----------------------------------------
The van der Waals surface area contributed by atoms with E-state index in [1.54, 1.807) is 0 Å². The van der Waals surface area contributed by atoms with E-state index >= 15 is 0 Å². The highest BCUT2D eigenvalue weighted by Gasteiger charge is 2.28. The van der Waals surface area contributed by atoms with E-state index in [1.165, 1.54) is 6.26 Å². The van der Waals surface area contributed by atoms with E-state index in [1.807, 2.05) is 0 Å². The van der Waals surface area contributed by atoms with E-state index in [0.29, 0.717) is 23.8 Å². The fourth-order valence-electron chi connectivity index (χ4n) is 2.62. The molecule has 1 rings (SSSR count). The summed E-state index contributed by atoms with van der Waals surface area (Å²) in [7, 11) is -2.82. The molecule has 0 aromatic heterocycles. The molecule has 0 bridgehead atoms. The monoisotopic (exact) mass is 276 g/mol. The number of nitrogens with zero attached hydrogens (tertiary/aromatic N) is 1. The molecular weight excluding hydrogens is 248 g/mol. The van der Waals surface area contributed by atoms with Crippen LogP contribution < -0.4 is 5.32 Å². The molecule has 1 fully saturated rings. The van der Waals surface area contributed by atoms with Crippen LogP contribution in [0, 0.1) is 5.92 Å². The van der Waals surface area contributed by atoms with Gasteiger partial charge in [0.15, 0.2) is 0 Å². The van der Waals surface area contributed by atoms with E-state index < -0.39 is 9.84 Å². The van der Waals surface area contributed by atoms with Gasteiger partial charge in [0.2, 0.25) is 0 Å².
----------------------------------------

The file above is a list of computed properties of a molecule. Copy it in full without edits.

The van der Waals surface area contributed by atoms with E-state index in [1.54, 1.807) is 0 Å². The van der Waals surface area contributed by atoms with E-state index >= 15 is 0 Å². The highest BCUT2D eigenvalue weighted by Gasteiger charge is 2.28. The van der Waals surface area contributed by atoms with E-state index in [1.165, 1.54) is 6.26 Å². The van der Waals surface area contributed by atoms with E-state index in [1.807, 2.05) is 0 Å². The van der Waals surface area contributed by atoms with E-state index in [0.29, 0.717) is 23.8 Å². The fourth-order valence-electron chi connectivity index (χ4n) is 2.62. The molecule has 1 rings (SSSR count). The summed E-state index contributed by atoms with van der Waals surface area (Å²) in [7, 11) is -2.82. The molecule has 0 aromatic heterocycles. The molecule has 0 bridgehead atoms. The monoisotopic (exact) mass is 276 g/mol. The number of nitrogens with zero attached hydrogens (tertiary/aromatic N) is 1. The molecular weight excluding hydrogens is 248 g/mol. The van der Waals surface area contributed by atoms with Crippen LogP contribution < -0.4 is 5.32 Å². The molecule has 1 fully saturated rings. The van der Waals surface area contributed by atoms with Crippen LogP contribution in [0, 0.1) is 5.92 Å². The van der Waals surface area contributed by atoms with Gasteiger partial charge in [0.15, 0.2) is 0 Å². The van der Waals surface area contributed by atoms with E-state index < -0.39 is 9.84 Å². The van der Waals surface area contributed by atoms with Gasteiger partial charge in [0.2, 0.25) is 0 Å².